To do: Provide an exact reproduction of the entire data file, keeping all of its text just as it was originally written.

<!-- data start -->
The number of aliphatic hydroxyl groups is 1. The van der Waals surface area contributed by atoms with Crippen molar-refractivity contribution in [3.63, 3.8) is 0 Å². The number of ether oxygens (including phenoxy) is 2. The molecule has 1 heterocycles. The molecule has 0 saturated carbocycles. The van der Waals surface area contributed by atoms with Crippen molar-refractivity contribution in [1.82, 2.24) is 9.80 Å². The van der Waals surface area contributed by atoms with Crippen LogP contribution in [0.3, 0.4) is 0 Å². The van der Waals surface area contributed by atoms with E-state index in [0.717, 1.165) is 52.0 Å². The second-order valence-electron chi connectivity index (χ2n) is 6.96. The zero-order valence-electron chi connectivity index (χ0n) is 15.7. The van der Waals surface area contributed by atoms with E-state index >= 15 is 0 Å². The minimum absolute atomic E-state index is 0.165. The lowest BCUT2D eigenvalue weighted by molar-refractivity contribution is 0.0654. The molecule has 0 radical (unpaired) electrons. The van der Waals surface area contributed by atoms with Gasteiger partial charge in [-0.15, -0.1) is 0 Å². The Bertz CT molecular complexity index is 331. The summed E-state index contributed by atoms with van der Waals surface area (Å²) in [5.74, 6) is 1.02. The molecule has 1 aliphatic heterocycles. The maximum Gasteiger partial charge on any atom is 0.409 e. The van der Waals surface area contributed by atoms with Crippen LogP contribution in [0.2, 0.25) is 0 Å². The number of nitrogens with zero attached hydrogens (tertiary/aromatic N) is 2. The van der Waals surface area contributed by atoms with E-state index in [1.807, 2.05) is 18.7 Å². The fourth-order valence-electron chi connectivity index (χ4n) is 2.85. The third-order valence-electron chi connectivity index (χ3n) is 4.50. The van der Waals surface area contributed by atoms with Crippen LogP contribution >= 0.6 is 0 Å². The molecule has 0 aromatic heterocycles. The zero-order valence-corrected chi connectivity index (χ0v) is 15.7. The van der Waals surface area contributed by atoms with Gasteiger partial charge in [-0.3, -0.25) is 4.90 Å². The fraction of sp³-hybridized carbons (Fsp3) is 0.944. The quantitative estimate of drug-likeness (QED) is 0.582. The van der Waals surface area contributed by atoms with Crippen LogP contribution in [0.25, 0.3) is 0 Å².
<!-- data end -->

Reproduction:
The number of aliphatic hydroxyl groups is 1. The van der Waals surface area contributed by atoms with Crippen molar-refractivity contribution in [3.63, 3.8) is 0 Å². The number of ether oxygens (including phenoxy) is 2. The molecule has 1 heterocycles. The molecule has 0 saturated carbocycles. The van der Waals surface area contributed by atoms with Crippen molar-refractivity contribution in [1.82, 2.24) is 9.80 Å². The van der Waals surface area contributed by atoms with Crippen LogP contribution in [0.3, 0.4) is 0 Å². The van der Waals surface area contributed by atoms with E-state index in [0.717, 1.165) is 52.0 Å². The second-order valence-electron chi connectivity index (χ2n) is 6.96. The zero-order valence-electron chi connectivity index (χ0n) is 15.7. The van der Waals surface area contributed by atoms with E-state index >= 15 is 0 Å². The minimum absolute atomic E-state index is 0.165. The lowest BCUT2D eigenvalue weighted by molar-refractivity contribution is 0.0654. The molecule has 0 radical (unpaired) electrons. The van der Waals surface area contributed by atoms with Gasteiger partial charge in [-0.15, -0.1) is 0 Å². The Bertz CT molecular complexity index is 331. The summed E-state index contributed by atoms with van der Waals surface area (Å²) in [5.74, 6) is 1.02. The molecule has 1 aliphatic heterocycles. The maximum Gasteiger partial charge on any atom is 0.409 e. The van der Waals surface area contributed by atoms with Crippen LogP contribution in [0.2, 0.25) is 0 Å². The number of nitrogens with zero attached hydrogens (tertiary/aromatic N) is 2. The van der Waals surface area contributed by atoms with E-state index in [1.807, 2.05) is 18.7 Å². The fourth-order valence-electron chi connectivity index (χ4n) is 2.85. The third-order valence-electron chi connectivity index (χ3n) is 4.50. The van der Waals surface area contributed by atoms with Crippen LogP contribution >= 0.6 is 0 Å². The molecule has 0 aromatic heterocycles. The zero-order valence-corrected chi connectivity index (χ0v) is 15.7. The van der Waals surface area contributed by atoms with Gasteiger partial charge in [-0.3, -0.25) is 4.90 Å². The fraction of sp³-hybridized carbons (Fsp3) is 0.944. The quantitative estimate of drug-likeness (QED) is 0.582. The van der Waals surface area contributed by atoms with Crippen LogP contribution in [0.25, 0.3) is 0 Å².